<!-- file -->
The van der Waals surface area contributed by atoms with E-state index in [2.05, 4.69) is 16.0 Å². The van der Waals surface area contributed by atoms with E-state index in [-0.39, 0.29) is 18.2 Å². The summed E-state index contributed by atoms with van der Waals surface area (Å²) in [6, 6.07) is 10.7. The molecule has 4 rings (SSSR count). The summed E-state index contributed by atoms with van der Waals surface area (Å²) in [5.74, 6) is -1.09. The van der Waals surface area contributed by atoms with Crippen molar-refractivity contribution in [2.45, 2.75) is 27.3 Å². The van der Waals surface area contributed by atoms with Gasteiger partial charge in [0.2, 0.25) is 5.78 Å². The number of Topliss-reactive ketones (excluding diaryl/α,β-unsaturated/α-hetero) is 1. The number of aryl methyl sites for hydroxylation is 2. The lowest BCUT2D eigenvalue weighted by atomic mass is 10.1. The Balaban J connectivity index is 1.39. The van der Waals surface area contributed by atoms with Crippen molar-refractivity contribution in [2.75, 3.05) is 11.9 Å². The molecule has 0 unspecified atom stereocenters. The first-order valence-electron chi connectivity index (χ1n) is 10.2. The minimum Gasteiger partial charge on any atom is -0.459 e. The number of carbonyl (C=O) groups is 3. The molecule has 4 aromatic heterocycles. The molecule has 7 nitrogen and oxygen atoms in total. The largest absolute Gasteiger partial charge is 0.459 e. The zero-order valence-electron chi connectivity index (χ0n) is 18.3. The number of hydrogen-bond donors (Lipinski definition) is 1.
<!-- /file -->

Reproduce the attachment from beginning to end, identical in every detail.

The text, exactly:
The van der Waals surface area contributed by atoms with E-state index in [2.05, 4.69) is 16.0 Å². The van der Waals surface area contributed by atoms with E-state index in [-0.39, 0.29) is 18.2 Å². The summed E-state index contributed by atoms with van der Waals surface area (Å²) in [6, 6.07) is 10.7. The molecule has 4 rings (SSSR count). The summed E-state index contributed by atoms with van der Waals surface area (Å²) in [5.74, 6) is -1.09. The van der Waals surface area contributed by atoms with Crippen molar-refractivity contribution in [2.45, 2.75) is 27.3 Å². The van der Waals surface area contributed by atoms with Gasteiger partial charge in [0.2, 0.25) is 5.78 Å². The number of Topliss-reactive ketones (excluding diaryl/α,β-unsaturated/α-hetero) is 1. The number of aryl methyl sites for hydroxylation is 2. The lowest BCUT2D eigenvalue weighted by atomic mass is 10.1. The Balaban J connectivity index is 1.39. The van der Waals surface area contributed by atoms with Crippen molar-refractivity contribution in [2.75, 3.05) is 11.9 Å². The molecule has 0 unspecified atom stereocenters. The first-order valence-electron chi connectivity index (χ1n) is 10.2. The minimum Gasteiger partial charge on any atom is -0.459 e. The number of carbonyl (C=O) groups is 3. The molecule has 4 aromatic heterocycles. The molecule has 7 nitrogen and oxygen atoms in total. The largest absolute Gasteiger partial charge is 0.459 e. The zero-order valence-electron chi connectivity index (χ0n) is 18.3. The number of hydrogen-bond donors (Lipinski definition) is 1.